by Gary Alexander

December 28, 2022

Congress often likes to sneak through unpopular legislation on Christmas Eve as they head home for recess and the nation is focused on family gatherings. It happened again last week, when Congress sent a pork-laden $1.7 trillion 4,155-page “Omnibus” spending bill to President Biden for his signature just 10 days before Republicans would gain control of the House. Something similar happened in 1913.

On December 22, 1913, the Federal Reserve Act of 1913 passed the House (298-60) and the next day the Senate passed it 43-25, and President Wilson signed it with a golden pen, legend says on December 23.

America survived for 125 years without a central bank, and the dollar maintained its stability except for the 4-year Civil War period, but since 1913 the dollar has lost 98% of its value to gold and the Fed soon fueled a 12-year Depression. 1929-41. They failed their first major test, but how have they done lately?

In the stagflationary 1970s, the Fed Chair was Professor Arthur Burns, who mostly took dictation from the White House, first from President Nixon, then Ford and Carter, but Congress reined in the Fed 45 years ago with a similar-sounding Federal Reserve Reform Act of 1977, in which Congress explicitly stated that the Fed’s goals should be “maximum employment, stable prices, and moderate long-term interest rates.” Somehow, those three goals were dubbed the Fed’s “dual mandate,” since interest rates were linked to inflation as one mandate, with the Fed being charged with “job creation” as the other.

In 2020, radicals assigned the Fed a third (or fourth?) extraneous mandate, to cool down the planet. On December 15, 2020, the Fed added climate change to their job description with this press release.

 “The Federal Reserve Board announced on Tuesday that it has formally joined the Network of Central Banks and Supervisors for Greening the Financial System, or NGFS, as a member….

“’As we develop our understanding of how best to assess the impact of climate change on the financial system, we look forward to continuing and deepening our discussions with our NGFS colleagues from around the world,’ said Federal Reserve Board Chair Jerome H. Powell.”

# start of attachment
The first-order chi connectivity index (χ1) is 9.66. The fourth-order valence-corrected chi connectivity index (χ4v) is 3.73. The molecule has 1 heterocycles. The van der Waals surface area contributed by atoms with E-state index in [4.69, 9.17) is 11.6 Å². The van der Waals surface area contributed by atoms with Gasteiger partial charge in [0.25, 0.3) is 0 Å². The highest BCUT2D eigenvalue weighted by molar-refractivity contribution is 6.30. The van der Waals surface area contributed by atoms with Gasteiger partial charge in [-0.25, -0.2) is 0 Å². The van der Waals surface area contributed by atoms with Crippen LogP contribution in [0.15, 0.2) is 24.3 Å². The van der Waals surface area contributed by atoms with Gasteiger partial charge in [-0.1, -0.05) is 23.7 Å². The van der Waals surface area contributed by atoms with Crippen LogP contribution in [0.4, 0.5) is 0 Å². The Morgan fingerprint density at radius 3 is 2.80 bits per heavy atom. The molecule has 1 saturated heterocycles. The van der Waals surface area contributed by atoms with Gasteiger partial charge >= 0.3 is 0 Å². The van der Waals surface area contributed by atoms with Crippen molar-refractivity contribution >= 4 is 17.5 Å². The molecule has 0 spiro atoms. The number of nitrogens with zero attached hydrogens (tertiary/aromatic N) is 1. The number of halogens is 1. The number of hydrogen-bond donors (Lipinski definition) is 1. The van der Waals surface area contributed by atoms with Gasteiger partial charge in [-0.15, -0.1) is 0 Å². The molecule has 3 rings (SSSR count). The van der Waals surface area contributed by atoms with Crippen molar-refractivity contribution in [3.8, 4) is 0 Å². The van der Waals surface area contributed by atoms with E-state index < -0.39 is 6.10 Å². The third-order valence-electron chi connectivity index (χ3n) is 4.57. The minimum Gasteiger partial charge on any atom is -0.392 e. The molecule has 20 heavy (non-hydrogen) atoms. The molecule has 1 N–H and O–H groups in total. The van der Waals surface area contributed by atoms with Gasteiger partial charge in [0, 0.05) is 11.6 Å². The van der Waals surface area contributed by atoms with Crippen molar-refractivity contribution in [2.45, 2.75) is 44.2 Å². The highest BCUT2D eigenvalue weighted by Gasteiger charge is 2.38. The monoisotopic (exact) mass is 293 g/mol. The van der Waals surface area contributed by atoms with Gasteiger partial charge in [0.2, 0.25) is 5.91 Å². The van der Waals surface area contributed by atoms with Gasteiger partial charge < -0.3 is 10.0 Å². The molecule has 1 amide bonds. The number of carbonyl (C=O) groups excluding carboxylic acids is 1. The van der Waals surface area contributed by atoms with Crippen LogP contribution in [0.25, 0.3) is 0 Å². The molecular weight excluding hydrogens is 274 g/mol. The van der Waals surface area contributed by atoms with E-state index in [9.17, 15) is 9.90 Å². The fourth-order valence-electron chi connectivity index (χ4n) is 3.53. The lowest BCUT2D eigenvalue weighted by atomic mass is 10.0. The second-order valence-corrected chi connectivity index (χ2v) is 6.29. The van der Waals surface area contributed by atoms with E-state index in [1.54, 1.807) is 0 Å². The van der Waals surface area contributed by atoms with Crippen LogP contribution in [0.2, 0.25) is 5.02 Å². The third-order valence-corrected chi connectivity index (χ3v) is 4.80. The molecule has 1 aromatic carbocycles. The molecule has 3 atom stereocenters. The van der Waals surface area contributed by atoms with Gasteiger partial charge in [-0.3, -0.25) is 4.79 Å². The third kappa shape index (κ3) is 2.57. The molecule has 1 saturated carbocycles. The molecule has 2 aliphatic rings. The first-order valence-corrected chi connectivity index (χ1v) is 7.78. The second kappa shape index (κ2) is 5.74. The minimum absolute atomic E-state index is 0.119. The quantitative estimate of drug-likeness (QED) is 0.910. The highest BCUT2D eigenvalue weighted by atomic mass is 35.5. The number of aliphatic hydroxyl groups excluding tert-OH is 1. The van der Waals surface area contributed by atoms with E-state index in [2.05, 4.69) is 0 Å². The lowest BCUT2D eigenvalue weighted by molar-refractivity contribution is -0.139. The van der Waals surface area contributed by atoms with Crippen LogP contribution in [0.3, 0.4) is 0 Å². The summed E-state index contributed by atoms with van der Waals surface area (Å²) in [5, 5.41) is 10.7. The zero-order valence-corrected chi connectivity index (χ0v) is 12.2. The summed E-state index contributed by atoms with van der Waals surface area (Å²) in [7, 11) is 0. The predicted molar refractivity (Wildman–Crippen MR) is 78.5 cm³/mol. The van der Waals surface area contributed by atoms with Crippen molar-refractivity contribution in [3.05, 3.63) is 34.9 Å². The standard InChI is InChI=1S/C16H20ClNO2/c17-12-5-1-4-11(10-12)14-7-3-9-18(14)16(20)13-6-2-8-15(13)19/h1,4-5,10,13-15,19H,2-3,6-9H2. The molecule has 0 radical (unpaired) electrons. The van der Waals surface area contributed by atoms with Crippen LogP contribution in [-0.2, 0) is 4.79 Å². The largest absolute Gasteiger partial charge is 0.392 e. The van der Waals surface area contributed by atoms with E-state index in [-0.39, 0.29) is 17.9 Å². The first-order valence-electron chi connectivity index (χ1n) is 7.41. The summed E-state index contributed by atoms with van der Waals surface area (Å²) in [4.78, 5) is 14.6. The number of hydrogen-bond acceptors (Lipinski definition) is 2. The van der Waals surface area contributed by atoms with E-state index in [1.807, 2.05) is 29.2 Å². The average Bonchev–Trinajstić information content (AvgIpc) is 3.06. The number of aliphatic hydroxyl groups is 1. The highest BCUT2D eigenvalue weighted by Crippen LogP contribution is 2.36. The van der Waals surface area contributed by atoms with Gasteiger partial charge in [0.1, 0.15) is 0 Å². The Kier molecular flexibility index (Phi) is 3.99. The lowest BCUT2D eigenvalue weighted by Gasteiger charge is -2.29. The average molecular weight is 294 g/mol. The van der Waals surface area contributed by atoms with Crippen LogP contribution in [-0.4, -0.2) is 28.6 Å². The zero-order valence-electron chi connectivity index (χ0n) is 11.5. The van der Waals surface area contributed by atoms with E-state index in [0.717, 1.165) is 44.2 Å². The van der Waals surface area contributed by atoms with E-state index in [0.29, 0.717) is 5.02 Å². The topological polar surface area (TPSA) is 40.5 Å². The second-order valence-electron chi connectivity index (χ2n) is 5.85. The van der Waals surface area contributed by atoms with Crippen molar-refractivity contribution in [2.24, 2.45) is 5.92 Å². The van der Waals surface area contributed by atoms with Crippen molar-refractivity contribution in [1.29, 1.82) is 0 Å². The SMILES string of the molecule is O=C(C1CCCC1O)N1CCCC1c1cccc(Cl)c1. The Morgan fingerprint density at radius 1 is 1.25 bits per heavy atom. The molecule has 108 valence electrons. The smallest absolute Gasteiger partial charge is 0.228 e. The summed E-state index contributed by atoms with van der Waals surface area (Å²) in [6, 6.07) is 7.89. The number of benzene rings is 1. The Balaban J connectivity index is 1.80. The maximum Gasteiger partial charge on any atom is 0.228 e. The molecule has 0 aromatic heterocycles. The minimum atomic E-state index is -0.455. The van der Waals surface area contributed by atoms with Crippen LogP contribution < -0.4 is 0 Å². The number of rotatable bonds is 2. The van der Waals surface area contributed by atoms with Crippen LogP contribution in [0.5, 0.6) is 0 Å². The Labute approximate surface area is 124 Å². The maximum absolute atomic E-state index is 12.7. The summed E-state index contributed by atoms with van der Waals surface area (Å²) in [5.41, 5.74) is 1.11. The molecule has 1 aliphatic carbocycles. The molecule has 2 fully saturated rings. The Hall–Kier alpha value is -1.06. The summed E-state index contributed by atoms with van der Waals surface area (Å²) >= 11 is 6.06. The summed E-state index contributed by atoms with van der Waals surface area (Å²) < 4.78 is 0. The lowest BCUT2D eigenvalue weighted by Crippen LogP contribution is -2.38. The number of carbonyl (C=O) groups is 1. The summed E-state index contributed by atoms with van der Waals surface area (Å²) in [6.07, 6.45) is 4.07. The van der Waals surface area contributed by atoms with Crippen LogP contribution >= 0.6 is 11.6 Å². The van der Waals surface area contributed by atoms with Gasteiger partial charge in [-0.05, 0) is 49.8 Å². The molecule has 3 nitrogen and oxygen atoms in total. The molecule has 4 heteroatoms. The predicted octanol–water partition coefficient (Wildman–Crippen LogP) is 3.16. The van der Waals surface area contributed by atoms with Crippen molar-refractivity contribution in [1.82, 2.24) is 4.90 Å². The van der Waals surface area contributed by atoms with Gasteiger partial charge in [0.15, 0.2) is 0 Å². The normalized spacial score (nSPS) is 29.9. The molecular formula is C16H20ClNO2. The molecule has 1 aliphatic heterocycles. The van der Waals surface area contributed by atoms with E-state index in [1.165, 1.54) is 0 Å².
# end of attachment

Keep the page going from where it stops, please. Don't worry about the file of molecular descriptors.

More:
Putting aside the solving of climate change through monetary policy (please explain!), let us see how the Powell Fed is performing in the other two major mandates. Even though it is impossible to see how the Federal Reserve has any role or tools to make people work who don’t want to work, the Labor Force Participation Rate has declined substantially in the last 20, 10, and five years, especially post-COVID.

Labor Force Participation Rate Chart

Graphs are for illustrative and discussion purposes only. Please read important disclosures at the end of this commentary.

For many years, I have questioned how the federal government can count jobs so accurately on the first Friday of each month. How can a government which doesn’t know how to send checks to people out of work (vs. those still working) during a pandemic know how many lost or gained jobs in the last month?

And what is “work” anymore, when you work online 20 hours in each of two jobs in a “gig” economy?

Individuals' Desire to Work from Home Bar Chart

Graphs are for illustrative and discussion purposes only. Please read important disclosures at the end of this commentary.

Sure enough, we found out last week that the Biden administration restated the new job totals in the second quarter. The Bureau of Labor Statistics claimed that 1,047,000 net new jobs were created when the total was only 1% of that, or 10,500, according to a report issued by the Philadelphia Fed. Amazingly, this revision came out about one month after an election impacted by this rosy jobs data.

The Philadelphia Fed gleaned its data from unemployment insurance payments, saying that its estimates: “incorporate more comprehensive, accurate job estimates released by the BLS as part of its Quarterly Census of Employment and Wages (QCEW) program to augment the sample data from the BLS’s” reports that are “issued monthly on a timely basis.”

In a perverse sort of way, the Fed passed this test by “fact-checking” the BLS, but they should never have been tasked with creating jobs or keeping unemployment rates down in a world where Congress keeps rewarding millions of Americans for not working via a package of benefits and incentives for joblessness.

Inflation is “Necessary” then “Transitory” and “All Good” (Until It’s Terrible)

It’s hard to believe now, but before COVID struck America, in February of 2020, Fed Chair Jerome Powell said: “It’s not going to be easy to have inflation move up.” He told Congress, “Even with the very high level of accommodation that we’re providing… It will take time.” Back then, the Fed’s greatest concern was that inflation would stay too low, too long, below the Fed’s 2% target, courting “deflation.”

Then came COVID, after which the Fed released trillions of dollars into the economy, while the U.S. Treasury released more trillions to fund spending plans and stimulus checks in unprecedented amounts.